“There is a world of new data waiting for insurers to find, analyze, and use to create better products, price more accurately, and underwrite more effectively,” comments Donald Light, Director, North America Property/Casualty Practice, Celent. “Telematics apps for smart phones are a natural for collecting one emerging type of new data: distracted driving, in particular drivers driving heads-down gazing at their phone, rather than heads-up looking at the road.”

However, this approach does not exhaust the sources of distracted driving data alone, Light notes. “Inward-facing web cams are another potential source,” he notes. “Data from cars on-board computers can indicate use of infotainment systems, constant cooling and heating adjustments, and even long soulful conversations with Alexa on the way home. This is a great time for data discovery—leading to safer roadways.”

Donald Light, Director, North America Property/Casualty Practice, Celent.

For the Bay Area Commute Safety Snapshot, Zendrive aggregated and anonymized 100,000 individual Bay Area drivers, commuting to and from San Francisco, throughout the day during the month of November 2017. The study was based on the following driving behaviors: phone use (handheld, hands-free; texting/emailing; and physically engaging with a phone while the vehicle is moving), rapid acceleration, speeding, and hard braking.

Among additional findings of the study are the following:

  • Richmond San Rafael Bridge is consistently safe throughout the day.
  • Traffic is highest on the Bay Bridge throughout the day, Proportionally you can see HardBrake and PhoneUse event counts higher, That’s why even though number of events are higher on this bridge doesn’t make it riskier.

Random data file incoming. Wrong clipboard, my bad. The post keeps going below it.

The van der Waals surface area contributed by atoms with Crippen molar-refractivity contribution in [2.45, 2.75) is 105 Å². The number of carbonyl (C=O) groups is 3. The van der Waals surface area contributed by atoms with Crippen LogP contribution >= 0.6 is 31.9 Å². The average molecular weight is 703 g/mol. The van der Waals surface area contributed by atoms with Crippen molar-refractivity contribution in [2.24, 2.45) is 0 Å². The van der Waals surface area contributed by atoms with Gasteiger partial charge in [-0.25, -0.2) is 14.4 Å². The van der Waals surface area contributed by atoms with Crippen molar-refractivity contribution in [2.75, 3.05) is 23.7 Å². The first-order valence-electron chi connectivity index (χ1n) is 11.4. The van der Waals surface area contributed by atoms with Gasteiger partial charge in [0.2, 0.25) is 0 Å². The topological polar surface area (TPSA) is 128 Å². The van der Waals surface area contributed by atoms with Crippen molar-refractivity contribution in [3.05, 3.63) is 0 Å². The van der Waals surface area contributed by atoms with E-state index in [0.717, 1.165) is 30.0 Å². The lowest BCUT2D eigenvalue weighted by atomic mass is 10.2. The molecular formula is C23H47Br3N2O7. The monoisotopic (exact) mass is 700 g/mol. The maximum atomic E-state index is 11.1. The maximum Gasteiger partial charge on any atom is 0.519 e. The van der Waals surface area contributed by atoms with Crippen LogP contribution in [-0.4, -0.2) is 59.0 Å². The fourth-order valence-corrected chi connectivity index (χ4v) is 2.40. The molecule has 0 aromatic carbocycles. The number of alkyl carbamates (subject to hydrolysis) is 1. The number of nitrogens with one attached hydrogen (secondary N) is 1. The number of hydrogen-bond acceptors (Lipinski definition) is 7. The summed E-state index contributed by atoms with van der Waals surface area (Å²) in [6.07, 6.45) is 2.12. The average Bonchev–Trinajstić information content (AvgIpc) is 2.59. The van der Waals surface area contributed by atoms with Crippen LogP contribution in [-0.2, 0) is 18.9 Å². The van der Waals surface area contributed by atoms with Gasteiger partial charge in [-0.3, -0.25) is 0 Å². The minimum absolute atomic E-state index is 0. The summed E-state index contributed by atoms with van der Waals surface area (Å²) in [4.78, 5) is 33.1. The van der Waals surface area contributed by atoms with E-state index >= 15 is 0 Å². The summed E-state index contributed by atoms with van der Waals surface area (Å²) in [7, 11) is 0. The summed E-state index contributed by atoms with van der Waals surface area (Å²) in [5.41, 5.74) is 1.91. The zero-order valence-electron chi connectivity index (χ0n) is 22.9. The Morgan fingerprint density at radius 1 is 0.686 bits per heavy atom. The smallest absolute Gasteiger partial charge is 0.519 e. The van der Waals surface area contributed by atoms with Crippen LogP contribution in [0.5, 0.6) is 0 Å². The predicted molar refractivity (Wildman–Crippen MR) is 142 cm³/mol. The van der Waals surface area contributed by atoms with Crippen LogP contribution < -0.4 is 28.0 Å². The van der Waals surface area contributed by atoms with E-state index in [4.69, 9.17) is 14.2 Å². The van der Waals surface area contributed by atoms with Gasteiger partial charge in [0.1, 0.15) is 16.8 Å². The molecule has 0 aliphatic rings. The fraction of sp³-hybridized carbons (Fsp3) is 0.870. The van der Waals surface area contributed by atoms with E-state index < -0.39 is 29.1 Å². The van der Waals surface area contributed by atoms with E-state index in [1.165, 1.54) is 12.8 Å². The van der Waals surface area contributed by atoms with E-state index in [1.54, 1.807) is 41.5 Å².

• San Mateo bridge has second highest traffic on average, and proportionally, the second highest phone use and hard brake events.
  • The Golden Gate Bridge has relatively less traffic on average, but proportionally much less hard brake events and almost no speeding events, which makes it a safer bridge.
  • San Mateo Bridge has the second highest traffic on average, and proportionally the second most phone use and hard brake events.

“For decades, insurers were hoping to be able to assess driving risk based on exact location and time, but couldn’t due to lack of rich, trustworthy data,” comments Zendrive’s Matus. “What Zendrive built here is exactly that, and can provide a significant actuarial edge, as it is based on insights from more than 50 billion miles analyzed.”

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Anthony R. O’Donnell // Anthony O'Donnell is Executive Editor of Insurance Innovation Reporter. For over a decade he has been an observer and commentator on the use of information technology in the insurance industry, following industry trends and writing about the use of IT across all sectors of the insurance industry. He can be reached at AnthODonnell@IIReporter.com or (503) 936-2803.